His wife once called him “a fifth-rate husband, a shoddy human being, and a washed-up Judas.”  Now he’s running again. And he needs her support. 

Readers! A free excerpt of The Race: A Novella by Jacke Wilson is below.

Want to read the whole thing? Like free stuff? I also have some free review copies available.  I’m happy to give them out! That’s what they’re for! If you would like one sent to you, contact me or just let me know in the comments section.

(By the way, I’m also looking for advance readers for the next manuscript. If you’re interested in insane lawyers hiring insane candidates at insane law firms, this might be the one for you. Let me know!)

And now… the main event! Enjoy!

The Race: A Novella

Chapter One

Throughout the campaign, reporters asked me why the Governor was running. Not if I thought he’d win or what he’d do once elected, but why. Why’s he running? Why? Why? Why’s he doing this to us? Why’s he doing this to himself?

I never knew how to answer. He was a career politician, one of those creatures who need validation by an electorate the way athletes need competition or businessmen need to make money. An egomaniac, a narcissist, a damaged personality looking to fill some kind of hole – all of that was obvious, and true. Only it was not enough for them. Not this time.

I’d usually mumble something or other I’d heard the Governor say – that he wanted to help others, that he believed he was the best person to represent the good people of Wisconsin. But it was no good: they knew I was not a true believer. I’d been on the scene for weeks, not years. I was not a chief of staff or a whispering guru or a speechwriter or a handler or a political advisor of any kind. I wasn’t even a member of his party. Not a relative, not a friend. I was just there.

“Is this another one of your strays?” my wife asked when I told her I was taking a few months off to help write the autobiography of a man nobody loved. “Governor Olson? The ‘gone snowmobiling’ guy?”

“That’s the one.”

She sighed. “Another stray.”

“It’s a paying job,” I said.

She knew, even then, that I would become more deeply involved than the project required. She knew it would happen even though she had no idea that the Governor was planning to run again. None of us did.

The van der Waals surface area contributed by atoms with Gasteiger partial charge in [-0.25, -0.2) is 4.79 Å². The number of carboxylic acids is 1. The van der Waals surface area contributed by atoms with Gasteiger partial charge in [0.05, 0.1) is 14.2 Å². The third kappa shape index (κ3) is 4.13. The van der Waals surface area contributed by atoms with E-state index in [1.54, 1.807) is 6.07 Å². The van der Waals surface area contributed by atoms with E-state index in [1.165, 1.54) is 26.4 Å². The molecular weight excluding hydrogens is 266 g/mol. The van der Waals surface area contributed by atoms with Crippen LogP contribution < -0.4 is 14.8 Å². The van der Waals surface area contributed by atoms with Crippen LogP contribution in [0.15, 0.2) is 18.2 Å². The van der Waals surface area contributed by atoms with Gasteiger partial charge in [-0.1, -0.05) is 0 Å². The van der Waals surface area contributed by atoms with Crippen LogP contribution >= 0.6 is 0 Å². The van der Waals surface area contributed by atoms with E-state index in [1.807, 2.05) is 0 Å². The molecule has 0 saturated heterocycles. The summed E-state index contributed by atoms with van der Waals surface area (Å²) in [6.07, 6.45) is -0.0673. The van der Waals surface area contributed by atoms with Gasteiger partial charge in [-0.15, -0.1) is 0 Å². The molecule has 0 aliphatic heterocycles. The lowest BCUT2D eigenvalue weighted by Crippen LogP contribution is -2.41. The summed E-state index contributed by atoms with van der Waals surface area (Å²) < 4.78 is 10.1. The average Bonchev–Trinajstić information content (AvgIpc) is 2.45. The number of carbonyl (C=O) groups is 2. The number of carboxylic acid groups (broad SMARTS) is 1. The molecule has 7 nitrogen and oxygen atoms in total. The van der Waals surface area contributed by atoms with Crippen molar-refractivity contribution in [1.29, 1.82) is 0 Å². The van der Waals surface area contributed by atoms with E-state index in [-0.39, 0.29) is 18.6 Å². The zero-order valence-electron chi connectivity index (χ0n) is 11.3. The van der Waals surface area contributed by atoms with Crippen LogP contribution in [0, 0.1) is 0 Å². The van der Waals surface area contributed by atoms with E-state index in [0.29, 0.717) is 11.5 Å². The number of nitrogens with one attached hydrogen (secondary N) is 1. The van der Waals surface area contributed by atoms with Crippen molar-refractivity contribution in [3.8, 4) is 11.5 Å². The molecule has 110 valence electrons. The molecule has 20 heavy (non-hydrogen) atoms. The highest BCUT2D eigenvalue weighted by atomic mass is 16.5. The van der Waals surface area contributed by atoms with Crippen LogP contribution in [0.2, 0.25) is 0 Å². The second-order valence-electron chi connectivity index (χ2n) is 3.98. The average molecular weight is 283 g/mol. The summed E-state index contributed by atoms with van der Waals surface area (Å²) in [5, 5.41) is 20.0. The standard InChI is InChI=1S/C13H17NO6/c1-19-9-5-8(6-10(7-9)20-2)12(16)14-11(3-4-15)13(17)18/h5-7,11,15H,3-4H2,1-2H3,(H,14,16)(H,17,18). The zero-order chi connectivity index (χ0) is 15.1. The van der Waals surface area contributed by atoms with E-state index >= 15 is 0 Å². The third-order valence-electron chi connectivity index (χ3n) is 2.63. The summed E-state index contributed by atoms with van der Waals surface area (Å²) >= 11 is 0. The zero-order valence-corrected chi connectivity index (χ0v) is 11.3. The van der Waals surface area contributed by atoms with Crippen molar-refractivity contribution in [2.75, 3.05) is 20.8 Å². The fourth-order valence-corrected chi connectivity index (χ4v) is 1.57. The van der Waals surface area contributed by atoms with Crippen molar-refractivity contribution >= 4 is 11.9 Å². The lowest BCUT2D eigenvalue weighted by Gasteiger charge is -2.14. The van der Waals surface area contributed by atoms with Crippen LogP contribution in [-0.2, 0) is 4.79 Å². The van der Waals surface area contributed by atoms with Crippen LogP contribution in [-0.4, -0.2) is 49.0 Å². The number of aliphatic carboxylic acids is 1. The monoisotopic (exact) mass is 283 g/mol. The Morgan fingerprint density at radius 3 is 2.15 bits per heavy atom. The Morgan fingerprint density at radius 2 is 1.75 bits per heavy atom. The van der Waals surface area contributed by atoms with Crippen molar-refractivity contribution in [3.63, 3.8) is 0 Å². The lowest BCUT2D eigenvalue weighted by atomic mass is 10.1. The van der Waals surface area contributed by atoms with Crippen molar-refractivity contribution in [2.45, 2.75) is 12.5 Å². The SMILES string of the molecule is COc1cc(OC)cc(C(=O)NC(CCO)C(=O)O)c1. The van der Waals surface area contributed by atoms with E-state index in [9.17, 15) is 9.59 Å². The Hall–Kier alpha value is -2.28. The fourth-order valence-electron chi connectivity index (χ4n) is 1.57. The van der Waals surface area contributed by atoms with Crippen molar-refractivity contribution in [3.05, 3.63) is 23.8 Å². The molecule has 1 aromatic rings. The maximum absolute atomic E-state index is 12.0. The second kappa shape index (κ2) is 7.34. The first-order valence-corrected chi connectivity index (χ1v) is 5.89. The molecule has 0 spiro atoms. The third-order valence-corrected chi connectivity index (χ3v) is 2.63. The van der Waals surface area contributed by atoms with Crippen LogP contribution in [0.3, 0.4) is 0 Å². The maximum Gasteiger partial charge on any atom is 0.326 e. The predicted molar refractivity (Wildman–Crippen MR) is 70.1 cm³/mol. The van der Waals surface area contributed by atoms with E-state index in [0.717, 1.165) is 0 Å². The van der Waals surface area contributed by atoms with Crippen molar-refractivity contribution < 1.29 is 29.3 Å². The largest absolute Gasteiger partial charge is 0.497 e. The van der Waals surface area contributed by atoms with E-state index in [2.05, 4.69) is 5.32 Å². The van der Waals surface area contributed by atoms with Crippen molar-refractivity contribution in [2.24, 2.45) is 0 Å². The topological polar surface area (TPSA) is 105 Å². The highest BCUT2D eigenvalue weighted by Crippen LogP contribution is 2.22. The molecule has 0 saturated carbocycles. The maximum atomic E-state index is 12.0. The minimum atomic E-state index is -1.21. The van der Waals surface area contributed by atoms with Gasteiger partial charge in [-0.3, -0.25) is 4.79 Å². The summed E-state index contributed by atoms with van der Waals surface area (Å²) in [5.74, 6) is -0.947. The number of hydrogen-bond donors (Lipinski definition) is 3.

Why?

I suppose what follows is my attempt to answer the question:

Why did he run?

And another of my own:

Why do we care?

#

Even before I received the materials I had been tracking the Governor’s career. I was in D.C. and he was in Wisconsin, but it was impossible for me to ignore his ascent. My parents were excited about it, for one thing. My dad had taught him in high school. There was not much else in our town to be excited about. Anyone who broke out of the parochial limits of our area gained the notice, the respect, and the appreciation of everyone in the community. A golfer from a nearby town turned pro and stayed on the Masters leaderboard until late Sunday afternoon: Yes! We’re still here! We exist! Our town produced a tug-of-war team that competed in the World Championships in Ireland: Yes! We can no longer be ignored – we just finished third in the entire world! We count!

And now… a governor with national aspirations. From a town not far from ours.

Still, I was astonished to receive the box. Why me? I had an MFA, which made me a writer, purportedly, and a law degree, which meant I could call myself a lawyer – but I was not a politician or a journalist, let alone a biographer. Had someone given him my name? Maybe he thought he needed someone unconventional?

The package contained two manuscript boxes, six or seven hundred pages of material. There was no cover letter. I thought it might be a prank or a mistake.

He called later that day.

“It’s my autobiography,” he said. “I need some help with the organization. I’m a busy man. When can you start?”

“I’m busy too,” I said.

“I’ll pay you,” he said, brushing off my reluctance. “You’ll enjoy it. I’ve had a fascinating life.”

He assumed I would agree – but then again, he could. He had earned that much at least. His rise had been conventional, but his flameout had been extraordinary. He could have appeared on any talk show he wanted. Any reporter in the country would have taken his call. Even minor scandals have a way of giving you that power.